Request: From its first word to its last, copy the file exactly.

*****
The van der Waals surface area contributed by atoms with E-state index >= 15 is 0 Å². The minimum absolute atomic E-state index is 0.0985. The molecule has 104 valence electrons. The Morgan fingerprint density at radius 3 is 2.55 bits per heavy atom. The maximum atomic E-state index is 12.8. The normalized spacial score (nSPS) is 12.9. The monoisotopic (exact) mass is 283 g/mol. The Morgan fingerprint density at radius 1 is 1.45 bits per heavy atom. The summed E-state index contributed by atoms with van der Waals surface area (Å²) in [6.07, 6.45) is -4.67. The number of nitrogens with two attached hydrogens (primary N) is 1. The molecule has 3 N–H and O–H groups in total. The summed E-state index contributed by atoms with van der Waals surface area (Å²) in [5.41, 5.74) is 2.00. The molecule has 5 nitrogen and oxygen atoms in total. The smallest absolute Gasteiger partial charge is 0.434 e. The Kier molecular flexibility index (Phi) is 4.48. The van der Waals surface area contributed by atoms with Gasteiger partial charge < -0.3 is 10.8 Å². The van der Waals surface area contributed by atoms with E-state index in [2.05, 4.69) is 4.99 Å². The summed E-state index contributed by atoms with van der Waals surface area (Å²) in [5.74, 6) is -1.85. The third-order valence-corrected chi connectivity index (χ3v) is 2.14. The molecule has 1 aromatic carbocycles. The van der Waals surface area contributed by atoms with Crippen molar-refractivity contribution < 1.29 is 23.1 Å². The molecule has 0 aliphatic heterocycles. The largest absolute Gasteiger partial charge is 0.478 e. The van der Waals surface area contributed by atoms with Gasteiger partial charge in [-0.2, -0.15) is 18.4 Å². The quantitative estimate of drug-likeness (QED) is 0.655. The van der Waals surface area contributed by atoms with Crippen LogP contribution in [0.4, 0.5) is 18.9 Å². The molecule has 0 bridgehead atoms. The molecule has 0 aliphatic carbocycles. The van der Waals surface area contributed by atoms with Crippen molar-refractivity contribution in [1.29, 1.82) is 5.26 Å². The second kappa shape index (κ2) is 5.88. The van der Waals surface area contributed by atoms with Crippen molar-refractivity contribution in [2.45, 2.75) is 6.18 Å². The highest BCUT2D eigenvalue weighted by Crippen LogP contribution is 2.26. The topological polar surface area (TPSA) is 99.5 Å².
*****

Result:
The van der Waals surface area contributed by atoms with E-state index >= 15 is 0 Å². The minimum absolute atomic E-state index is 0.0985. The molecule has 104 valence electrons. The Morgan fingerprint density at radius 3 is 2.55 bits per heavy atom. The maximum atomic E-state index is 12.8. The normalized spacial score (nSPS) is 12.9. The monoisotopic (exact) mass is 283 g/mol. The Morgan fingerprint density at radius 1 is 1.45 bits per heavy atom. The summed E-state index contributed by atoms with van der Waals surface area (Å²) in [6.07, 6.45) is -4.67. The number of nitrogens with two attached hydrogens (primary N) is 1. The molecule has 3 N–H and O–H groups in total. The summed E-state index contributed by atoms with van der Waals surface area (Å²) in [5.41, 5.74) is 2.00. The molecule has 5 nitrogen and oxygen atoms in total. The smallest absolute Gasteiger partial charge is 0.434 e. The Kier molecular flexibility index (Phi) is 4.48. The van der Waals surface area contributed by atoms with Gasteiger partial charge < -0.3 is 10.8 Å². The van der Waals surface area contributed by atoms with E-state index in [2.05, 4.69) is 4.99 Å². The summed E-state index contributed by atoms with van der Waals surface area (Å²) in [5.74, 6) is -1.85. The third-order valence-corrected chi connectivity index (χ3v) is 2.14. The molecule has 1 aromatic carbocycles. The van der Waals surface area contributed by atoms with Crippen molar-refractivity contribution < 1.29 is 23.1 Å². The molecule has 0 aliphatic heterocycles. The largest absolute Gasteiger partial charge is 0.478 e. The van der Waals surface area contributed by atoms with Gasteiger partial charge in [-0.2, -0.15) is 18.4 Å². The quantitative estimate of drug-likeness (QED) is 0.655. The van der Waals surface area contributed by atoms with Crippen LogP contribution in [0.4, 0.5) is 18.9 Å². The molecule has 0 bridgehead atoms. The molecule has 0 aliphatic carbocycles. The van der Waals surface area contributed by atoms with Crippen molar-refractivity contribution in [1.29, 1.82) is 5.26 Å². The second kappa shape index (κ2) is 5.88. The van der Waals surface area contributed by atoms with Crippen molar-refractivity contribution in [2.45, 2.75) is 6.18 Å². The highest BCUT2D eigenvalue weighted by Crippen LogP contribution is 2.26. The topological polar surface area (TPSA) is 99.5 Å².